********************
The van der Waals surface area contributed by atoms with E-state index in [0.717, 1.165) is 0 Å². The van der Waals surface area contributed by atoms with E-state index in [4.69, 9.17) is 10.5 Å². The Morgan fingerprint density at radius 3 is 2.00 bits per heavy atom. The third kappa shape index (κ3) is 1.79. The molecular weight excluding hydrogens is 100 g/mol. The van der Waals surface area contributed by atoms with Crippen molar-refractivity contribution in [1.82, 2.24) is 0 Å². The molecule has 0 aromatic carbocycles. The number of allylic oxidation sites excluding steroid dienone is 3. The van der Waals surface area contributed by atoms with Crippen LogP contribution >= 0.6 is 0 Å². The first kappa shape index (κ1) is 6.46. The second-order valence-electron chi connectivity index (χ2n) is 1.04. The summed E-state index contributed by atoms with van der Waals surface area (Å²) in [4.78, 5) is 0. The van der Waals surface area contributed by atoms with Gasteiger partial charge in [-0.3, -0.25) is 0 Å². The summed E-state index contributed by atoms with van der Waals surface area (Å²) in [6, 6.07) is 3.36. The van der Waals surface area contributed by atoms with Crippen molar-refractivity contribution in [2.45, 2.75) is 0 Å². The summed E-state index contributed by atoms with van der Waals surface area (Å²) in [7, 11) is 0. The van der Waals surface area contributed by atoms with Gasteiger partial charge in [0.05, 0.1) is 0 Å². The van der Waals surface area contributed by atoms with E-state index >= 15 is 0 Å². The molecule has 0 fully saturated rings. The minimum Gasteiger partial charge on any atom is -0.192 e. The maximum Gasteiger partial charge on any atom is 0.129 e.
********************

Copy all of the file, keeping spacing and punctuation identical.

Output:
The van der Waals surface area contributed by atoms with E-state index in [0.717, 1.165) is 0 Å². The van der Waals surface area contributed by atoms with E-state index in [4.69, 9.17) is 10.5 Å². The Morgan fingerprint density at radius 3 is 2.00 bits per heavy atom. The third kappa shape index (κ3) is 1.79. The molecular weight excluding hydrogens is 100 g/mol. The van der Waals surface area contributed by atoms with Crippen molar-refractivity contribution in [1.82, 2.24) is 0 Å². The molecule has 0 aromatic carbocycles. The number of allylic oxidation sites excluding steroid dienone is 3. The van der Waals surface area contributed by atoms with Crippen LogP contribution >= 0.6 is 0 Å². The first kappa shape index (κ1) is 6.46. The second-order valence-electron chi connectivity index (χ2n) is 1.04. The summed E-state index contributed by atoms with van der Waals surface area (Å²) in [4.78, 5) is 0. The van der Waals surface area contributed by atoms with Gasteiger partial charge in [-0.3, -0.25) is 0 Å². The summed E-state index contributed by atoms with van der Waals surface area (Å²) in [6, 6.07) is 3.36. The van der Waals surface area contributed by atoms with Crippen molar-refractivity contribution in [2.45, 2.75) is 0 Å². The summed E-state index contributed by atoms with van der Waals surface area (Å²) in [7, 11) is 0. The van der Waals surface area contributed by atoms with Gasteiger partial charge in [0.05, 0.1) is 0 Å². The van der Waals surface area contributed by atoms with E-state index >= 15 is 0 Å². The molecule has 0 fully saturated rings. The minimum Gasteiger partial charge on any atom is -0.192 e. The maximum Gasteiger partial charge on any atom is 0.129 e.